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As Hurricane Irma was bearing down on Florida, I got up from a bout of sleeplessness to check on the news. It was about 1:30 a.m. here on the West Coast, and I found Chris Cuomo on CNN, his rain gear flapping in the wind, repeating the mantra that had been repeated for days about the historic magnitude of the impending storm while telling viewers that his cable news network had correspondents much like himself stationed throughout Florida in places the hurricane would most likely do the most damage.

disaster voyeurism

As he boasted about the extent of coverage, graphics behind him showed the faces and names of other intrepid reporters in places other than Naples, the site from whence Cuomo was saying: "so please stay with CNN, and please, please, please be safe."

I guess he thought it would never occur to Florida viewers to try to be safe were they not urged to do so by a guy standing out the wind and rain.

The anchorman seemed utterly oblivious to the irony and the incongruity. For that matter, the very word "anchorman" began to seem dubious as the storm winds were ramping up and unanchored media folk like him were in danger of being blown away, quite literally, should they find themselves in the wrong place at the wrong moment. Which, of course, is where, in pursuit of ratings, they were lining up to be.

This month has been defined by disaster news. Two huge American storms threatened two major American cities, commanding the attention of the news media for the weeks, with a few brief diversions to an enormous earthquake in southern Mexico and incidental mention of much bigger storms in India, where many more people were left homeless and many more died. They weren't Americans, however, so little was heard about that.

Meanwhile, we had the spectacle of Donald J. Trump, the guy who leads the nation, and the guy who still believes that manmade global warming is a hoax, popping in and out of Texas and Florida for photo ops.

Meanwhile, we had the spectacle of Donald J. Trump, the guy who leads the nation, and the guy who still believes that manmade global warming is a hoax, popping in and out of Texas and Florida for photo ops, his wife in high heels on one notable occasion, letting American taxpayers know he and Melania were on the case.

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But on the ground where the disasters struck, millions of people were out of their homes, fleeing the storms on the congested roads. When Irma had finished its ravages, the devastation had run through the Caribbean, through Florida and the Carolinas. Estimates of the damage ran into the hundreds of billions of dollars. Meanwhile, Hurricane Harvey had made a similar mess of Houston and environs. And, if all that wasn't quite bad enough, two more storms were building force in those warm tropical waters south of the American mainland.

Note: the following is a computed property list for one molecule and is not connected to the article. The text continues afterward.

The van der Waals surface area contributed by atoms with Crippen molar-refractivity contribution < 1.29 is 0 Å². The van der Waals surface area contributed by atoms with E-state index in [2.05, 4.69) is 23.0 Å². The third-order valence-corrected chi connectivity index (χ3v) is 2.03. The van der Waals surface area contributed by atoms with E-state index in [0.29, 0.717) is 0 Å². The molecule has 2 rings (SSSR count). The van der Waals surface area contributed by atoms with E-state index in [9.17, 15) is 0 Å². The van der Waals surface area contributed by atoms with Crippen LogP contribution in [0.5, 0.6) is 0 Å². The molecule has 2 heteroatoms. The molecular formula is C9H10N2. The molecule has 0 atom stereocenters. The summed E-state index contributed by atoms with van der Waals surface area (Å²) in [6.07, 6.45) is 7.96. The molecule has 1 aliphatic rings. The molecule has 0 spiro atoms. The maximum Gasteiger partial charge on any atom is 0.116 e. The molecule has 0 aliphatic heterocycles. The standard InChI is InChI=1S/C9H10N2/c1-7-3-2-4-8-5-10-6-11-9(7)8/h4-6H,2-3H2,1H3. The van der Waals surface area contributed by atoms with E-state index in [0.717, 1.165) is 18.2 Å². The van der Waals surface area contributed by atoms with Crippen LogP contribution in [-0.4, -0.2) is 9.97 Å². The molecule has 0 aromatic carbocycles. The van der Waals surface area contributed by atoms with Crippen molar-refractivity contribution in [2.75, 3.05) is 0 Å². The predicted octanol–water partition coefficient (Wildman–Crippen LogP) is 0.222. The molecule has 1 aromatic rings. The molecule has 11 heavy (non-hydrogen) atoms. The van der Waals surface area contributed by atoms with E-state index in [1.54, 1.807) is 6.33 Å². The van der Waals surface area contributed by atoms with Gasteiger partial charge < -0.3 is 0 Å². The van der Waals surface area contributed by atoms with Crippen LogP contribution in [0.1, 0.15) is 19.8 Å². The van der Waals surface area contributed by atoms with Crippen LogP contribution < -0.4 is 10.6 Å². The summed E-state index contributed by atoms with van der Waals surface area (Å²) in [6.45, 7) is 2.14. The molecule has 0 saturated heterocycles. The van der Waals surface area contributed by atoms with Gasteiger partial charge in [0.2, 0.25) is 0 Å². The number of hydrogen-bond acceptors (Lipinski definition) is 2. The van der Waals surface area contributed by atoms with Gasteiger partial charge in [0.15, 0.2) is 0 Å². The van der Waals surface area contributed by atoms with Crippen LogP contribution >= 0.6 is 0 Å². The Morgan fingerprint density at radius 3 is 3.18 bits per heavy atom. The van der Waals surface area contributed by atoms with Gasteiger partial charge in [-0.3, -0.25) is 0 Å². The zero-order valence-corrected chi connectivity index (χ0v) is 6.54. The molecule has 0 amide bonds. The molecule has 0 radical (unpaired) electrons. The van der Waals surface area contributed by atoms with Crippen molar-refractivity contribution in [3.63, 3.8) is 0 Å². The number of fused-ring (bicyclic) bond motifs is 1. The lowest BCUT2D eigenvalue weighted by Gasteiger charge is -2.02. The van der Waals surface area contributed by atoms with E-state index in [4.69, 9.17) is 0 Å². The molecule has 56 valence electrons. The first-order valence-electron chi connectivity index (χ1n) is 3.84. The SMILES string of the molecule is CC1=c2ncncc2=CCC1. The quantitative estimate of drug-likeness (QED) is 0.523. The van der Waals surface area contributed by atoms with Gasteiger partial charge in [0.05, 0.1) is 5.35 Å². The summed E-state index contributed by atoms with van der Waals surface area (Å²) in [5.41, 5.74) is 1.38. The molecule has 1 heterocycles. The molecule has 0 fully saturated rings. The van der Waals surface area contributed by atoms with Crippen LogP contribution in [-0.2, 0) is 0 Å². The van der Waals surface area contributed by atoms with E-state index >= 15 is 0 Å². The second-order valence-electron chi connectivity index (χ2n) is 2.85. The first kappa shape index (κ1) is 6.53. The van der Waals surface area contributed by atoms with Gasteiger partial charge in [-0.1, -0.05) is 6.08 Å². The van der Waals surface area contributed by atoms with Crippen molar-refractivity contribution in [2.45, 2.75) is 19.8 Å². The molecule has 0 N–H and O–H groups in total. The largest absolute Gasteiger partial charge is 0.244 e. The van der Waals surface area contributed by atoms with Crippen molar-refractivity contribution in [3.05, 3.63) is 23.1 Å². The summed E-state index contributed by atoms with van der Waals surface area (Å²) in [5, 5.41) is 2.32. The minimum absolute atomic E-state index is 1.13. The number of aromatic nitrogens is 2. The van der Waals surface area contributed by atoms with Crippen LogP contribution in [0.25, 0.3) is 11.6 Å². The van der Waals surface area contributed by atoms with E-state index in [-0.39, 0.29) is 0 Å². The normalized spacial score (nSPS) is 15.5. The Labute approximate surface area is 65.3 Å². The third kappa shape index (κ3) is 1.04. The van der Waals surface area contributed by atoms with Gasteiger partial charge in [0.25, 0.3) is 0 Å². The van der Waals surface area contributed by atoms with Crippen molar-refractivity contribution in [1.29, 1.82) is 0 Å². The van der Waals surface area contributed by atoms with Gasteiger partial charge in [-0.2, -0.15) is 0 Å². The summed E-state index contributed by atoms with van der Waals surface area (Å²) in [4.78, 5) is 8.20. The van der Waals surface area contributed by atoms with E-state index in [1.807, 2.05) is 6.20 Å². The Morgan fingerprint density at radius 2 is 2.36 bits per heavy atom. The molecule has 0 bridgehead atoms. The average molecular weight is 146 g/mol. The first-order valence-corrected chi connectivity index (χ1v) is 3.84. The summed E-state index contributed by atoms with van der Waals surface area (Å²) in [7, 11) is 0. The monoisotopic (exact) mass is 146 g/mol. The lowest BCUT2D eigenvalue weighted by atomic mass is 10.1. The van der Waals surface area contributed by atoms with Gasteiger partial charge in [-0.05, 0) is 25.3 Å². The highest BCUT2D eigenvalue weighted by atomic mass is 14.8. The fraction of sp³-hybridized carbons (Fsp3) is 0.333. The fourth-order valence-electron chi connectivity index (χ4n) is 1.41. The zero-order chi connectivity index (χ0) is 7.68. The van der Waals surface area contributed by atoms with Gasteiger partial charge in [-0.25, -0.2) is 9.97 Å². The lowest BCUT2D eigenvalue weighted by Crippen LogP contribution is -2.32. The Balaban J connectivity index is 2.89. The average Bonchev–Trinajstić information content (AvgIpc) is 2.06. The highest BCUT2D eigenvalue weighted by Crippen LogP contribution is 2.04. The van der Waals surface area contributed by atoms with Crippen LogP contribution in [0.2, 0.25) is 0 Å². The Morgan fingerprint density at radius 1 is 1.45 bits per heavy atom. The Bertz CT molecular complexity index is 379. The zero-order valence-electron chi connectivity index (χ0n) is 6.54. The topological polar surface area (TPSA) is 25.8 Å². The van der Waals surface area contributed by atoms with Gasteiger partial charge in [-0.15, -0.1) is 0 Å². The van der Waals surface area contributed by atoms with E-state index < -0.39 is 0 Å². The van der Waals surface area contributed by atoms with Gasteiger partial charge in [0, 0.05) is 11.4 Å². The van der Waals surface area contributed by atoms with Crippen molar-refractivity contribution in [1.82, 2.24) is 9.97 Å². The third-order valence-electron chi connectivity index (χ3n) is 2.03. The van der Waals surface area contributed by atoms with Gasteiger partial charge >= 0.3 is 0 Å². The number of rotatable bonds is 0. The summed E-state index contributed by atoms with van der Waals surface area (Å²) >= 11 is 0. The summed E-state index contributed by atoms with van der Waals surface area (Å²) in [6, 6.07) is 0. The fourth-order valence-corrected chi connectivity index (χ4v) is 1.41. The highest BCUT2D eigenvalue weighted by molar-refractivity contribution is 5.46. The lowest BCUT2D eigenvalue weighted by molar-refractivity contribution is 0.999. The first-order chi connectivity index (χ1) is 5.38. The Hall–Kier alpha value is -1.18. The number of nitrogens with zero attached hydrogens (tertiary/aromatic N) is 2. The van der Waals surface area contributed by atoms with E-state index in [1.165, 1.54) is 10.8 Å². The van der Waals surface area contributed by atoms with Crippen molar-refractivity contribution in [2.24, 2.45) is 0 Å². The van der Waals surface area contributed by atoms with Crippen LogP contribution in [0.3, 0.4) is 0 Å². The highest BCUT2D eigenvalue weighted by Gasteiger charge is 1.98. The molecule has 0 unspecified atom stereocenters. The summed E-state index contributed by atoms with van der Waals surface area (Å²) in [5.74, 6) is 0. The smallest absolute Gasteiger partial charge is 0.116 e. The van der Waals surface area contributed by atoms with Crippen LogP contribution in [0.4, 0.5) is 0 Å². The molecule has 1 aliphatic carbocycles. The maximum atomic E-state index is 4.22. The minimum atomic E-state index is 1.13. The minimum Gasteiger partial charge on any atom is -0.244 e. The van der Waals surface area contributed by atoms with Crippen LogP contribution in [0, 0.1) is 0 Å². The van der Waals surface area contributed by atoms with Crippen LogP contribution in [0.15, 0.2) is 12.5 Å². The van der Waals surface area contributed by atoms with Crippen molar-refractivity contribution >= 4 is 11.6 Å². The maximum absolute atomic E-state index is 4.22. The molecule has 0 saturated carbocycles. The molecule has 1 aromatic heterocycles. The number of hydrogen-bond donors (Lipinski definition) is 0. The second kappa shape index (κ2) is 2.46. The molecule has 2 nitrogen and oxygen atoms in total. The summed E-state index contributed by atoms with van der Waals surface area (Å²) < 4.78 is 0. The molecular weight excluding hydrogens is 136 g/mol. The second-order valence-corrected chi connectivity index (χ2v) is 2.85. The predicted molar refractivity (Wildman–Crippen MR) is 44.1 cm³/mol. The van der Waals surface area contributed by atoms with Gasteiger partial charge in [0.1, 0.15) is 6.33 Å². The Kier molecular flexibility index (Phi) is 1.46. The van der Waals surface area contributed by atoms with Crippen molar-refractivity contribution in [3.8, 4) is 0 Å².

Closer to home, fires were burning throughout the American West, with Oregon being particularly combustible. And though we're all used to long and scary fire seasons, those fire seasons have grown longer and even scarier.

We were told this was coming, warned that the planet was warming, that the pace of warming would prove catastrophic in the ways it is proving catastrophic. And since those early warnings in the '90s, and before, the acceleration of the problem has been dramatic. All the predictions have been borne out, or exceeded. The cost of having done little or nothing is adding up fast, and the future looks far worse.

When I began writing a weekly column for a small town newspaper in the foothills of Northern California, I often found myself at odds with another local columnist who was a fervent climate change denier. His name was Dick Little (local liberals had a good deal of not-very-clever fun with his name) and he wrote dozens of columns in which he said the same things over and over again—that manmade climate change wasn't real, that it was yet another liberal assault on capitalism, just more left wing troublemaking designed to make it ever more difficult for the rich to make money.

I met him once, joining him for coffee at his invitation. We agreed on nothing, but he was a nice enough fellow, though none too bright. And I wasn't bright enough to understand, then or now, how it made sense to argue against a less polluted environment, even if climate scientists were all wrong in their dire predictions.

I'm still not bright enough to understand the basis for resisting environmental protections. If the climate scientists are right—as they so clearly are—then the consequences of doing nothing constitute an unfolding and ever-escalating disaster. But what was Dick Little's argument against renewable energy sources created from non-carbon-based fuels? As I recall, he had no such arguments.

Neither does another none-too-bright fellow, the current occupant of the White House, who is also a disaster of steadily escalating dimensions.

jaime oneill

Jaime O'Neill